How Difficult Is It To Be An Arsenal Fan

Football is at times like a 90 minute movie with a 15 minute interval. Sometimes it is a crime-thriller – you steal a goal and a win at the last minute after a pulsating contest. Sometimes it is just the brutality of Rambo – a free-scoring team decimating the opponent. And sometimes it is a romantic drama – the runs into spaces and the beautiful passing game. But the difference between the two is that the genre is not known beforehand when it comes to football. A team may have a set pattern of play but the game has an element of unpredictability with each opponent bringing with them their own style. The kaleidoscopic picture painted when two different styles combine is what makes the sport so exciting.

But just as with movies, fans don’t want to have the same experience over and over again. After watching a string of horror movies you would want to watch something with humor in it. Else boredom will set in and the whole concept of movies may seem empty thereon. People worship football for the gamut of emotions felt over the course of the season. But season after season of predictability would leave the fans in doldrums. That led me to the question – How difficult is it to be an Arsenal fan?

Since they last experienced ecstasy in 2005 Arsenal have had close to eight seasons of monotony. An Arsenal season in a nutshell would be thus – start the season with a fitting reply to the critics who had written them off; be among the title challengers about halfway through the season; get eliminated from all competitions by March; end the season by qualifying for the Champions League. The only anachronisms during this period have been their appearance in three cup finals. They reached the Champions League final in 2006 and the English League Cup final in 2007 and 2011. Of this the 2-1 loss to Birmingham would’ve stung them the most. Barring these three occasions Arsenal have consistently managed to end most of their pursuits by March and on rare occasions, in April or May. So despite enjoying some thrilling cup runs which have included wins against the likes of Tottenham, Liverpool, Real Madrid and Juventus, the fans wouldn’t want to remember any of it owing to the bitterness of the climax. But during this period they’ve entertained fans with some breathtaking football. Goals this season by Jack Wilshere’s against Norwich and Tomáš Rosický against Sunderland had the football world purring at the exquisiteness of the buildup and the quality of the finish. But skeptics here point out that Arsenal are always set up the same way. There is none of the digging deep to grind out results or a plan B if the team falls behind. After Sir Alex’s biography presented a blueprint of the counter to Arsenal’s ‘beautiful football’ on a platter we have seen teams wreck them apart this season with some humiliating drubbings. And thus the team that led the league for 128 days look to be ending the season with a fight for the Champions League spots yet again.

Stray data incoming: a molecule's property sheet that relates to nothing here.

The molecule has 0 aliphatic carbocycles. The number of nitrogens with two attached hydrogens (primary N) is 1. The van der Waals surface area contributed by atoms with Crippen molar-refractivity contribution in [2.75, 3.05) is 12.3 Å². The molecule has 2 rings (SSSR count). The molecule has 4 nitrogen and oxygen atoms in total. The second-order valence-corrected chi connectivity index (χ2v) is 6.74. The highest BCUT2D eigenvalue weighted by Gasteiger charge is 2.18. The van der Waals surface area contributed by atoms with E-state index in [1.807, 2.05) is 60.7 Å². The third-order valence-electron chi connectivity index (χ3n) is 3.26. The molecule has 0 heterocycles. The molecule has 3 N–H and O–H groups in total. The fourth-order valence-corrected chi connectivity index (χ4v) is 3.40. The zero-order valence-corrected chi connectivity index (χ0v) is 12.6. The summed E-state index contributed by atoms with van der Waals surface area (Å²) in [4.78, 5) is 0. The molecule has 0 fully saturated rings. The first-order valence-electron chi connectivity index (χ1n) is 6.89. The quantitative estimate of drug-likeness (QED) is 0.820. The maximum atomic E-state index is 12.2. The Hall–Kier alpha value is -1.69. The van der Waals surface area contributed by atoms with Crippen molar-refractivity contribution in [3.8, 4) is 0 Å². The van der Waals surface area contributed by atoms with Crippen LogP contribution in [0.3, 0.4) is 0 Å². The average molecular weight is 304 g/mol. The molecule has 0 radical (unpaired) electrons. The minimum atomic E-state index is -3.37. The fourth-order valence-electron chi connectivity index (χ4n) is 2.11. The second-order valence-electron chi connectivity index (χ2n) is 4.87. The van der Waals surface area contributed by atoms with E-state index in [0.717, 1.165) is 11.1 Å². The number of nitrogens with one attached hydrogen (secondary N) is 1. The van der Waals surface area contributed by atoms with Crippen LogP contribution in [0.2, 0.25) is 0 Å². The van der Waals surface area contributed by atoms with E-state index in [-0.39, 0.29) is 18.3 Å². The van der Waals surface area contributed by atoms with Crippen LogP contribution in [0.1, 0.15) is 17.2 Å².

Meanwhile teams around them have all gone through a rollercoaster ride of emotions. Man United have won league titles, league cups and the European cup – a variety. Chelsea have seen eight different managers take charge and their fans have seen the team play the whole spectrum of football – defensive stubbornness to scoring a league record of 103 goals. City have gone from mid table obscurity to league champions. Liverpool have won a couple of trophies, challenged for the title and witnessed seasons with and without European football and suffered delirium. Their biggest rivals Spurs have won a league cup and experienced the top European competition for the first time since 1961-62. Even the bottom half teams have undergone a myriad of emotions – the relegation battle, the survival, the drop, the promotion and at times beating a big team and an exciting cup run. According to me Arsenal fans have had to experience more hurt than even the teams that have been relegated over the years because of the building up of high hopes followed by the bigger fall of humdrum and hurt. The point I’m trying to make here is that football isn’t all about winning, although that is the most preferred state of being. Despite scores of teams competing every year you can only have one league champion and one cup winner. So for most it is experiencing the feelings of pride, passion, fervor, despondency, excitement and bliss over the course of the season.

This is most definitely not a criticism of Arsène Wenger. Make no mistake, he is an outstanding manager. Delivering Champions League football for sixteen consecutive seasons is no mean task. But after nine long years the supporters would love to cap off their patience with some silverware. The FA cup this year sees Arsenal reach their fourth final during this period against Hull City who were just promoted this season. The odds favour Arsenal so heavily that one would assume they already have one hand on the trophy. But after numerous heartaches the supporters wouldn’t take anything for granted till they have both their hands on the trophy. After nine years will the euphoria be the genre they experience at least this time?